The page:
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In Rwanda, a quiet revolution is emerging at the Maranyundo Girls School – a model program for empowering economically vulnerable girls and educating them as future community leaders. The country of 11 million has long been synonymous with the Genocide that defined it 20 years ago. Today that image is changing. Citizens are turning their eyes towards the future.
The new Rwanda focuses on a Vision 2020 Strategic Plan for Growth, developed in 2000. The plan outlines short-, medium-, and long-term goals of macroeconomic stability, reducing dependency on aid, transforming to a knowledge-based economy, and creating a productive middle class. One of the primary issues of the plan is gender equality.
Gender equality can be observed in the country’s leadership, as it undergoes a power shift. The country is first among 20 sub-Saharan nations which have quotas on the number of women in government positions of power. In 2012, 56 percent of seats in Parliament in Rwanda were held by women. In the U.S. and other industrialized nations, the number is below 19 percent.
Prof. Joyce K. Fletcher was one of the founding members of Maranyundo Girls School, which has become a model in Rwanda for its Vision 2020 goals of nationwide empowerment. Prof. Fletcher is Distinguished Research Scholar and Professor of Management at the Center for Gender in Organizations, Simmons School of Management. She relied on her knowledge of leadership development when she joined a group of visionary women from both countries, who together in 2006 built the girls’ school.
The school, which opened in 2008 as a middle school of excellence in the rural areas of Nyamata, serves grades 7-9. The girls learn shared responsibility, and personal and professional empowerment. The motto, “If you educate a girl, this serves to benefit an entire community” is one of the guiding principles.
Parents, teachers, community leaders, and the students themselves are all focused on the goal of encouraging the girls towards a brighter future. The students themselves recognize education as a gift and are very motivated to learn.
Exceeding all expectations, Maranyundo quickly became one of the top schools in the country. Three years after it opened, the administration of the school, while maintained as an independent school open to students of all faiths, was turned over to the Benebikira Congregation.
The Benebikira sisters are a Rwandan order of Roman Catholic nuns highly respected for their commitment to the poor, their dedication to academic excellence and their compassion and heroism during the Genocide. According to a statement by First Lady Madame Jeannette Kagame, “If you gift the school to the Benebikira sisters, in 20 years you will still have a school of excellence.”
This has already occurred in just three short years. In January, their plan is to open a secondary school of science and technology, with the land purchased by funds raised by the girls’ parents.
In 2015 Maranyundo Girls School will add grade 10. Each year they plan to add an additional grade, so that in 2017, it will become a complete secondary school, including a science center, a new library and a teacher training facility and resource center.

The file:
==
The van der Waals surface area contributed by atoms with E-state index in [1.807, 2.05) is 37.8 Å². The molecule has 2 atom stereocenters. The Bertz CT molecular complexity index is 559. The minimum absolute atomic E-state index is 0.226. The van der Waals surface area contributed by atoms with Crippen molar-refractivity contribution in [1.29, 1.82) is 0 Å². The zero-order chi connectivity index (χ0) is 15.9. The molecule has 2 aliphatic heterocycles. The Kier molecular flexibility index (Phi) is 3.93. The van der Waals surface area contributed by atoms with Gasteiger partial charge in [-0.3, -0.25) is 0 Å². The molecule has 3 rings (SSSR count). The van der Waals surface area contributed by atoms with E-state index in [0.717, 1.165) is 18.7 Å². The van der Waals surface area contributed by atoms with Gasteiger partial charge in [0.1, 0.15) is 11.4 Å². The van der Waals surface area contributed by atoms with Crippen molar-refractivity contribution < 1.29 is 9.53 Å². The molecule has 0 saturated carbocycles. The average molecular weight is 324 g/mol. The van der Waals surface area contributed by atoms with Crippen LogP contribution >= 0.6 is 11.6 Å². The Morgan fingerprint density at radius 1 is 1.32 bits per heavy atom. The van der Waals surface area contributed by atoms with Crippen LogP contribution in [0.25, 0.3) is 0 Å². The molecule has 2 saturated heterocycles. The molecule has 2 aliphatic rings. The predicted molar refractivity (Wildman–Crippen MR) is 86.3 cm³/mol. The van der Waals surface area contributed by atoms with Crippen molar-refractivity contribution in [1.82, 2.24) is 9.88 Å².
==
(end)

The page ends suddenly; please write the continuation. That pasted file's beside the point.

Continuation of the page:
This is in accordance with the country’s Vision 2020 goals for education, which include class size, degree-qualified teachers, and access to technology. Sister Marie Juvenal, head of school at Maranyundo, said that, as Rwanda is trying to “rebuild its soul,” it requires education as key in creating a good, moral citizen of the country and the world. The school’s goals include professional development, where best practices can be adapted to the cultural context, so that all instructors could learn from this model school and the teachings can spread.
Although founding member Prof. Joyce Fletcher is no longer Chair of the Board of the Maranyundo Initiative, she is still an active board member and strong supporter of the school. Through her regular visits to the country, she has witnessed firsthand the influence of girls’ education and the leadership of women in this country which is reinventing itself beneficially for its future.
Since English became the official language of Rwanda in 2008 (from French, which had been the colonial language since the 1920s), the task of information sharing has become easier. For Maranyundo Girls School and other schools in rural Africa which are serving to empower their young people, the model includes educational supplies. The school’s current needs and 5-10 years into the future include textbooks and technology. In this increasingly mobile world, their needs are more for cell phone batteries and android tablets than desktop computers. In the words of Prof. Fletcher, the leadership developing at the school is aiding the country to rebuild itself.
By Fern Remedi-Brown
Prior articles published by the author on Rwanda and on girls’ schools in Africa:
Rwanda Genocide Still Traumatic for Mothers at 20 Years
Rwanda Genocide Looks at Allies and Bystanders at 20 Year Anniversary
Rwanda Genocide Survivors Seek Joyous Healing [Video]
International Day of the Girl Raises Funds and Awareness for Kenya
Economic Development for Rwanda Has Japan Support: Boston Sale
Rwandan Women: Educating and Training for a Hopeful Future
Rwanda Vision 2020
The New York Times
Next Mile Project
Maranyundo Initiative newsletter
The Maranyundo School Opens in Rwanda
National Public Radio